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LBS-Sidecars USA | A Preview | LBS + URAL Kit for the BMW GS

Discussion in 'Hack Vendors' started by LBS-USA, Jul 16, 2020.

  1. LBS-USA

    LBS-USA Been here awhile Super Supporter

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    Preview | LBS + URAL kit for the BMW GS

    Super excited to preview the protoype of a new chassis! This, an LBS chassis that allows mounting an Ural sidecar body, complete with its nose pivot axle and rear shock shock mounts.

    Ad went a bit overboard on the shock; that's a fully-implemented BMW ESA on the sidecar! Custom wheel hub on the trailing arm allows mounting the same wheel as the bike's rear, fully interchageable,. The rotor and caliper ride on the trailing arm.

    Leading Link Fork handles suspension duty up-front. GS-specific formed 4-point rigging, and purpose-built subframe round out the package.

    LBS chassis, trailing arm, wheel hub, shock tower, rigging, subframe and leading link fork:

    lbs_gs_ural_01.jpg


    Clean, robust subframe:

    lbs_gs_ural_02.jpg


    Best front-end you can put on a tractor:

    lbs_gs_ural_03.jpg


    Here, all the tubular bits:

    lbs_gs_ural_04.jpg


    Fully-implemented BMW ESA shock on the chair's wheel:

    lbs_gs_ural_06.jpg


    The body/chassis mounting system is of the best (and unique) features of the Ural sidecar. The forward end pivots on rubber bushing, clamped to the forward chassis cross-member. The rear of the tub is normally mounted on rubber shock isolator towers (aka "snowmen"). Ad wanted a lower profile, so chose shorter shock isolators mounts instead:

    lbs_gs_ural_07.jpg
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  2. CCjon

    CCjon Gypsy Rider Supporter

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    ^^^ Cost for the package delivered states side?
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  3. LBS-USA

    LBS-USA Been here awhile Super Supporter

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    Hi @CCjon! Ad will be out road testing the rig over the up and coming European summer hoilday break, which begins end of nmonth. Once he's back and caught up on things, we'll cost it out.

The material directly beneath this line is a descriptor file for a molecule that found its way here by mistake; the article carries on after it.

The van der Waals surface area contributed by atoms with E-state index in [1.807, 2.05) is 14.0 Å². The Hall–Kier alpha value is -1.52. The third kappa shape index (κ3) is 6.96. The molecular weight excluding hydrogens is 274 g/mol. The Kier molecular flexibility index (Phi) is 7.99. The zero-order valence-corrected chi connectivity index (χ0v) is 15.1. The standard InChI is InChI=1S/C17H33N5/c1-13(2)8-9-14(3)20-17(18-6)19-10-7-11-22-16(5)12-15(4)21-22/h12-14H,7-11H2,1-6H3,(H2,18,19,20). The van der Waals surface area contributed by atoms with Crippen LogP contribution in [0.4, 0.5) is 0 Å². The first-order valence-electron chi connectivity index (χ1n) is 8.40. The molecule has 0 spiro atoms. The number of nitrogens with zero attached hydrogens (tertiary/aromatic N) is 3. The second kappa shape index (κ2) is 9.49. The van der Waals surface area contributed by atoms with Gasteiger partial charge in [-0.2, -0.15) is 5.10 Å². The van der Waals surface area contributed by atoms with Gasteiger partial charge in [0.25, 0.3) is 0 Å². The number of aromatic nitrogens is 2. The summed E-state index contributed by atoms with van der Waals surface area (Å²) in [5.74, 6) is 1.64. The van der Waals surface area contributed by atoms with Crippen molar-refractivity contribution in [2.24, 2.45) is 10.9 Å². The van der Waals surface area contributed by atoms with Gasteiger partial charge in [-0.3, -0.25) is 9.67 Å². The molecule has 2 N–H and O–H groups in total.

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  4. LBS-USA

    LBS-USA Been here awhile Super Supporter

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    Hah! The R1150GS is a fine machine , strong, field-repairable, getting a bit long in the tooth perhaps, but I still love mine! But I'm now a fan of the 2010~2012 R1200GSA "TwinCam". It's an evolved R1150GSA without the complexity of the R1200/1250-LC's. They are a marvel of engineering for sure, guess I'm still a bit old school!
    #4
  5. Strong Bad

    Strong Bad Former World's Foremost Authority Supporter

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    So my question is with your LL front end is it possible to adjust the trail? I’ve got a Stoker wheel, using a car tire. If I was to slap that on my GSA with your LL, I’m pretty sure it wouldn’t have enough trail. I had a DMC trail reducing triple clamp with the Stoker wheel and I had to remove it as the combination was too much.
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  6. steam powered

    steam powered just a regular punk

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    There is a second set of holes ahead of the pivot for the swing arm, using those 2 it would increase trail.

    All other things being equal, a smaller diameter wheel will reduce the amount of trail.
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  7. Strong Bad

    Strong Bad Former World's Foremost Authority Supporter

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    Yes but, won’t moving the pivot point change the shock angle and change your suspension’s action? Requiring different spring and or dampening rates?
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  8. steam powered

    steam powered just a regular punk

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    Using some measurements off the pictures, the leverage ratio changes from 1.23 to 1.26 which means a 5% change in effective spring rate. But the spring is also closer to vertical, because the effective spring rate is also a function of the cosine of the spring angle, the change in spring rate will be less than 5%.
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  9. LBS-USA

    LBS-USA Been here awhile Super Supporter

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    @Strong Bad, one of the unique features Ad's original design brought to leading link forks is a limited amount of trail adjustment. In the photos below . . . :